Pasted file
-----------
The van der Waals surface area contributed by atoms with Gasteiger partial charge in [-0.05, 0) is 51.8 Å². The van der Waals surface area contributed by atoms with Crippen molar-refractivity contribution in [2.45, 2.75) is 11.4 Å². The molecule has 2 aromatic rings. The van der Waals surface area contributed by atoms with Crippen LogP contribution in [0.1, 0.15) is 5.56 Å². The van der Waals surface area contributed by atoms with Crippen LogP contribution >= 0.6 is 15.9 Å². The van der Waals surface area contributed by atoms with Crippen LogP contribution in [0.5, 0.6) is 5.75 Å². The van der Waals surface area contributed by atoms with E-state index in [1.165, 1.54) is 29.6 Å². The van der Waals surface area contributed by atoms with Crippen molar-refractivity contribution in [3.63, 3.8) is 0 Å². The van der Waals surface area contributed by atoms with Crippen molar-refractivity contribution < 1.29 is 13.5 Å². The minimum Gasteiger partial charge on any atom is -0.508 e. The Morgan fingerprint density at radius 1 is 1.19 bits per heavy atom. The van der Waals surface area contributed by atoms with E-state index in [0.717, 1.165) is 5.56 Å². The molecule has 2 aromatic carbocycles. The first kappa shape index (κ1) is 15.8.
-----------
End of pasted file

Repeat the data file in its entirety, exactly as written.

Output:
The van der Waals surface area contributed by atoms with Gasteiger partial charge in [-0.05, 0) is 51.8 Å². The van der Waals surface area contributed by atoms with Crippen molar-refractivity contribution in [2.45, 2.75) is 11.4 Å². The molecule has 2 aromatic rings. The van der Waals surface area contributed by atoms with Crippen LogP contribution in [0.1, 0.15) is 5.56 Å². The van der Waals surface area contributed by atoms with Crippen LogP contribution >= 0.6 is 15.9 Å². The van der Waals surface area contributed by atoms with Crippen LogP contribution in [0.5, 0.6) is 5.75 Å². The van der Waals surface area contributed by atoms with E-state index in [1.165, 1.54) is 29.6 Å². The van der Waals surface area contributed by atoms with Crippen molar-refractivity contribution in [3.63, 3.8) is 0 Å². The van der Waals surface area contributed by atoms with Crippen molar-refractivity contribution < 1.29 is 13.5 Å². The minimum Gasteiger partial charge on any atom is -0.508 e. The Morgan fingerprint density at radius 1 is 1.19 bits per heavy atom. The van der Waals surface area contributed by atoms with E-state index in [0.717, 1.165) is 5.56 Å². The molecule has 2 aromatic carbocycles. The first kappa shape index (κ1) is 15.8.